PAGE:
[16] The 31st Infantry served in Siberia from 1918 to 1920, earning it the nickname “Polar Bears”, a name that stuck, no matter whether its battalions fought in the frozen hills of North Korea or the tropics of Vietnam. 
[17] On his second tour in Vietnam, the author served with 6-31st Infantry during the period described. 

At Chantrea, a district capital, Companies A, B, and D of the Polar Bear battalion engaged an enemy battalion dug into the town.  Each company took losses as it landed and attempted to rush the woodline defining the town’s straight edges.  Each landing was met with 81mm mortar, RPG, and .51 caliber heavy machinegun fire, added to intense 7.62mm machinegun and automatic rifle fire.  At least one helicopter was lost on the landing zone and several others were severely damaged, but the tough UH-1 “Huey” assault helicopters continued delivering riflemen into fire-swept landing zones, oblivious to the risks involved. 

After 3 days and 2 nights of constant see-saw battles, countless attack helicopter and air strikes, and so heavy a pounding by artillery that C Battery 2-4th FA ran out of ammunition, the battlefield became quiet.  By the morning of May 10, 159 enemy soldiers lay dead in the open, in bunkers, or in destroyed buildings throughout the city.  Six “Polar Bear” soldiers had been killed, all on the battle’s first day.  The battle was over in Chantrea but some of the enemy battalion had slipped out to the west.  D Company pursued the survivors to nearby Thnaot where another day-long battle ensued.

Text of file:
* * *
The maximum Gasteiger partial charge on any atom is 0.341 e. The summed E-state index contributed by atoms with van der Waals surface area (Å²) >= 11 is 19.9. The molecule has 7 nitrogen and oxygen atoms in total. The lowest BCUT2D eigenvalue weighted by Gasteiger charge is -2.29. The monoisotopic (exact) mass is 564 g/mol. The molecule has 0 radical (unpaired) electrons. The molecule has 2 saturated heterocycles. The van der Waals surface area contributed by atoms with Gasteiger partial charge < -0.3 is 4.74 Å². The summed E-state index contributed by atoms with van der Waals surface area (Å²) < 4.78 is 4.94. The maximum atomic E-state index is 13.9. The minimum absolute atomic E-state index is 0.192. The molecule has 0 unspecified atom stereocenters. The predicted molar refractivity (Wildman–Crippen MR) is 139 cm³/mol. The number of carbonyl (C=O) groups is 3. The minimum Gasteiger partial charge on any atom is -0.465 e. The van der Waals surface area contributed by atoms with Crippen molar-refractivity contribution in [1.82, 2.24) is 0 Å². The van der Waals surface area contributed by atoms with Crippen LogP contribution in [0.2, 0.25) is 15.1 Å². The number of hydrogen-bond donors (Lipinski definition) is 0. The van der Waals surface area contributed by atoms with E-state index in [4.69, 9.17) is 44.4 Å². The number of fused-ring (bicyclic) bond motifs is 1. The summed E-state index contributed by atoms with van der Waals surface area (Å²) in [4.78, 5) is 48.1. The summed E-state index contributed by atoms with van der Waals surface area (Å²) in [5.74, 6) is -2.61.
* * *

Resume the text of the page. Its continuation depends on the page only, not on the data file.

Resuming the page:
Fighting at close quarters amid a previously prepared network of bunkers and trenches arrayed in depth throughout the town, D Company’s 2d and 3d Platoons fought tenaciously.  Their assault, conducted beyond the range of supporting artillery, quickly got inside the enemy’s minimum mortar range and began taking apart the enemy’s defenses by clearing out one cluster of 6-8 interlocking bunkers at a time.  Rifles, rockets, and grenades flew back and forth in nearly every courtyard and open space in the town’s southern and eastern quadrants and the company pressed its attack.  Specialist Dennis K. Walker and PFC Daniel Wood each earned the Distinguished Service Cross for their determined and successful two-man rifle and hand grenade assault to rescue a pinned down squad.  Five other members of the company earned the Silver Star that day (two posthumously) for acts of courage in destroying a numerically superior force in prepared positions. In late afternoon, a spread of folding fin aerial rockets delivered by a pair of Cobra gunships, followed by a napalm strike by an Air Force F-4C Phantom knocked out the enemy’s remaining heavy weapons but sporadic fighting continued into the night.  Rather than continue the fight another day, the enemy withdrew to the northwest around midnight, covering its withdrawal with a final weak outburst of green tracers and RPGs splitting the darkness all along the line.

On May 12, President Nixon, again appeasing vocal political opposition, announced that he was withdrawing 2 US divisions from the fighting in Cambodia—the 4th and 9th Infantry Divisions.  It was probably clear to no one that the 9th’s withdrawal amounted to only a single battalion task force.  Other battalions of the 3d Brigade remained in Cambodia for another month or more with the 1st Cavalry and 25th Infantry Divisions.